Eva Cosmas Flores

material

  • 3 cups of red pearl onions
  • 1 ½ tablespoon of kosher salt
  • 3 lime
  • 1 large scotch bonnet or habanero chili that is very finely chopped
  • 6 tablespoons of white vinegar
  • 6 tablespoons of extra virgin olive oil
  • 1 tablespoon of fresh thyme leaves
  • 12 lbs salmon fillet
  • 2 teaspoons of kosher salt
  • 3 tbsp extra virgin olive oil

directions

  1. Make the sauce: Soak the onions in a small bowl of warm water for 20 minutes to loosen the skin. Remove a few onions from the water at a time, cut off the humps on the tip and bottom, and peel with a small knife. After peeling them all off, halve them vertically.
  2. Put the onions and salt in a medium-sized mixing bowl, mix well and leave for about 15 minutes. When the onions are soft, pull the layers apart. Finely grate the zest lime into a bowl using a microplane, then halve the lime in one or two halves and squeeze it with 3 tablespoons of juice. Reserve the remaining lime for another use. Add chili and vinegar and stir. Leave everything for at least 15 minutes.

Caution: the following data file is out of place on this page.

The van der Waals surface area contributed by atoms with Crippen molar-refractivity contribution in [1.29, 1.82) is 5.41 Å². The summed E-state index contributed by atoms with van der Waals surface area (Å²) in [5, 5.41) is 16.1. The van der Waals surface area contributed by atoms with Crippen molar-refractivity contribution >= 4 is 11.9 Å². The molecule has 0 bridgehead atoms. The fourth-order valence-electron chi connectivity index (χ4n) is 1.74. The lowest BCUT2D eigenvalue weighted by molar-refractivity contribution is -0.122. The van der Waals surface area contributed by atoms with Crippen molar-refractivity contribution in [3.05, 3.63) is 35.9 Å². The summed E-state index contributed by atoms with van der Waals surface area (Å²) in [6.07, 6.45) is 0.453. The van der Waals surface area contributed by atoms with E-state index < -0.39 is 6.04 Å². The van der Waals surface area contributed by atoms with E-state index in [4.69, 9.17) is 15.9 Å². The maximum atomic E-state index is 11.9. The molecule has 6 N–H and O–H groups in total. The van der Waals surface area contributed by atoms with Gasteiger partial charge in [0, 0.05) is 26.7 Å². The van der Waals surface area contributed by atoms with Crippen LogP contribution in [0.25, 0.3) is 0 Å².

3. Transfer the mixture to a small saucepan, add oil and thyme, and heat over medium heat. Cook gently, stirring occasionally, until the onions are translucent, but still have a slight chewy texture, 7-8 minutes. Sauces are stored in a closed refrigerator for up to 2 weeks. Before serving, slowly reheat in a small saucepan until slightly warmer than room temperature.